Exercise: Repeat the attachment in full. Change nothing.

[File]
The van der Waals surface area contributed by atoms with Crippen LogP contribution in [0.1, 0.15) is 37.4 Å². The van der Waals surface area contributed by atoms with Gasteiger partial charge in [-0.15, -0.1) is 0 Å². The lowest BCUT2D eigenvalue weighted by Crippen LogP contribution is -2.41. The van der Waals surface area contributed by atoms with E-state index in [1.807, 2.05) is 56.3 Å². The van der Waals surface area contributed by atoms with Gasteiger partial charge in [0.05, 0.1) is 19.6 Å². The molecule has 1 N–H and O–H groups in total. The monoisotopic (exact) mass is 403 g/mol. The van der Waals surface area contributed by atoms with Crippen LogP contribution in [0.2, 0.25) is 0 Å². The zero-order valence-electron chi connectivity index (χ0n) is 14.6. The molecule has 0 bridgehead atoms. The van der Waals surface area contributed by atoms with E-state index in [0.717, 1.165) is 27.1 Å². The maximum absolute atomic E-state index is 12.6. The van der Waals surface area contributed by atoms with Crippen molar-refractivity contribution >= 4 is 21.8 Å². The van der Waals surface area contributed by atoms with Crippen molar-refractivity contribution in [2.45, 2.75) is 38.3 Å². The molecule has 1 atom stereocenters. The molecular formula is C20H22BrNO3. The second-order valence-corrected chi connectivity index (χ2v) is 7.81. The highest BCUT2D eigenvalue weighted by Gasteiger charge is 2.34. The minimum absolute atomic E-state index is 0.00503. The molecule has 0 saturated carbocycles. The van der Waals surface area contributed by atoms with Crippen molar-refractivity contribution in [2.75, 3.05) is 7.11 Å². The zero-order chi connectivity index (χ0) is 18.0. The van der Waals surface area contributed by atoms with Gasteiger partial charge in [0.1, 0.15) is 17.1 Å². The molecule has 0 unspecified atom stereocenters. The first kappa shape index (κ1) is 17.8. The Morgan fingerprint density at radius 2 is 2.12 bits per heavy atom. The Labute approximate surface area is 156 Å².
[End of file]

The van der Waals surface area contributed by atoms with Crippen LogP contribution in [0.1, 0.15) is 37.4 Å². The van der Waals surface area contributed by atoms with Gasteiger partial charge in [-0.15, -0.1) is 0 Å². The lowest BCUT2D eigenvalue weighted by Crippen LogP contribution is -2.41. The van der Waals surface area contributed by atoms with E-state index in [1.807, 2.05) is 56.3 Å². The van der Waals surface area contributed by atoms with Gasteiger partial charge in [0.05, 0.1) is 19.6 Å². The molecule has 1 N–H and O–H groups in total. The monoisotopic (exact) mass is 403 g/mol. The van der Waals surface area contributed by atoms with Crippen LogP contribution in [0.2, 0.25) is 0 Å². The zero-order valence-electron chi connectivity index (χ0n) is 14.6. The molecule has 0 bridgehead atoms. The van der Waals surface area contributed by atoms with E-state index in [0.717, 1.165) is 27.1 Å². The maximum absolute atomic E-state index is 12.6. The van der Waals surface area contributed by atoms with Crippen molar-refractivity contribution >= 4 is 21.8 Å². The van der Waals surface area contributed by atoms with Crippen molar-refractivity contribution in [2.45, 2.75) is 38.3 Å². The molecule has 1 atom stereocenters. The molecular formula is C20H22BrNO3. The second-order valence-corrected chi connectivity index (χ2v) is 7.81. The highest BCUT2D eigenvalue weighted by Gasteiger charge is 2.34. The minimum absolute atomic E-state index is 0.00503. The molecule has 0 saturated carbocycles. The van der Waals surface area contributed by atoms with Crippen molar-refractivity contribution in [2.75, 3.05) is 7.11 Å². The zero-order chi connectivity index (χ0) is 18.0. The van der Waals surface area contributed by atoms with Gasteiger partial charge in [0.1, 0.15) is 17.1 Å². The molecule has 0 unspecified atom stereocenters. The first kappa shape index (κ1) is 17.8. The Morgan fingerprint density at radius 2 is 2.12 bits per heavy atom. The Labute approximate surface area is 156 Å².